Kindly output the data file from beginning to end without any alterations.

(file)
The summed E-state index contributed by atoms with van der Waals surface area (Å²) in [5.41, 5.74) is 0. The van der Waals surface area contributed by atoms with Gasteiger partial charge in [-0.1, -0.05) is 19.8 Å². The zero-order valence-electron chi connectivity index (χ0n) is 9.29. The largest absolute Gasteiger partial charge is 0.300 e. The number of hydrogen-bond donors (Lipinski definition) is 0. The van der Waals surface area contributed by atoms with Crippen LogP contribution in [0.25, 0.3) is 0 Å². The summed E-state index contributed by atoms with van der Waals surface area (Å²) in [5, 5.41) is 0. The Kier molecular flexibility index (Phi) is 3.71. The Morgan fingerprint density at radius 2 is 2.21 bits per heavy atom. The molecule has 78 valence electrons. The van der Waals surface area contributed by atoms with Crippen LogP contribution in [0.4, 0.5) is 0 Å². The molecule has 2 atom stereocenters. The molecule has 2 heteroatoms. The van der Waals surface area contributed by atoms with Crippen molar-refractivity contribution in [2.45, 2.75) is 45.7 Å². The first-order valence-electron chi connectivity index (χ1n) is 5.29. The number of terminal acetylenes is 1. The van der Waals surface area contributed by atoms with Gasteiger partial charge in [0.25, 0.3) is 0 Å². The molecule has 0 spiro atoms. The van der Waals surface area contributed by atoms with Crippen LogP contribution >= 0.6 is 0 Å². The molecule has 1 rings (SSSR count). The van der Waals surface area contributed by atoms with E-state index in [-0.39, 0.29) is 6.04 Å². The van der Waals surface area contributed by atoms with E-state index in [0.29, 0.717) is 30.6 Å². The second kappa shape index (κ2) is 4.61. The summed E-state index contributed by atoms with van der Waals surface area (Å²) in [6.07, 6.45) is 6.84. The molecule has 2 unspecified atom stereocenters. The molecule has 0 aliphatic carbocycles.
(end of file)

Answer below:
The summed E-state index contributed by atoms with van der Waals surface area (Å²) in [5.41, 5.74) is 0. The van der Waals surface area contributed by atoms with Gasteiger partial charge in [-0.1, -0.05) is 19.8 Å². The zero-order valence-electron chi connectivity index (χ0n) is 9.29. The largest absolute Gasteiger partial charge is 0.300 e. The number of hydrogen-bond donors (Lipinski definition) is 0. The van der Waals surface area contributed by atoms with Crippen LogP contribution in [0.25, 0.3) is 0 Å². The summed E-state index contributed by atoms with van der Waals surface area (Å²) in [5, 5.41) is 0. The Kier molecular flexibility index (Phi) is 3.71. The Morgan fingerprint density at radius 2 is 2.21 bits per heavy atom. The molecule has 78 valence electrons. The van der Waals surface area contributed by atoms with Crippen LogP contribution in [0.4, 0.5) is 0 Å². The molecule has 2 atom stereocenters. The molecule has 2 heteroatoms. The van der Waals surface area contributed by atoms with Crippen molar-refractivity contribution in [2.45, 2.75) is 45.7 Å². The first-order valence-electron chi connectivity index (χ1n) is 5.29. The number of terminal acetylenes is 1. The van der Waals surface area contributed by atoms with Gasteiger partial charge in [0.25, 0.3) is 0 Å². The molecule has 0 spiro atoms. The van der Waals surface area contributed by atoms with Crippen LogP contribution >= 0.6 is 0 Å². The molecule has 1 rings (SSSR count). The van der Waals surface area contributed by atoms with E-state index in [-0.39, 0.29) is 6.04 Å². The van der Waals surface area contributed by atoms with E-state index in [0.29, 0.717) is 30.6 Å². The second kappa shape index (κ2) is 4.61. The summed E-state index contributed by atoms with van der Waals surface area (Å²) in [6.07, 6.45) is 6.84. The molecule has 2 unspecified atom stereocenters. The molecule has 0 aliphatic carbocycles.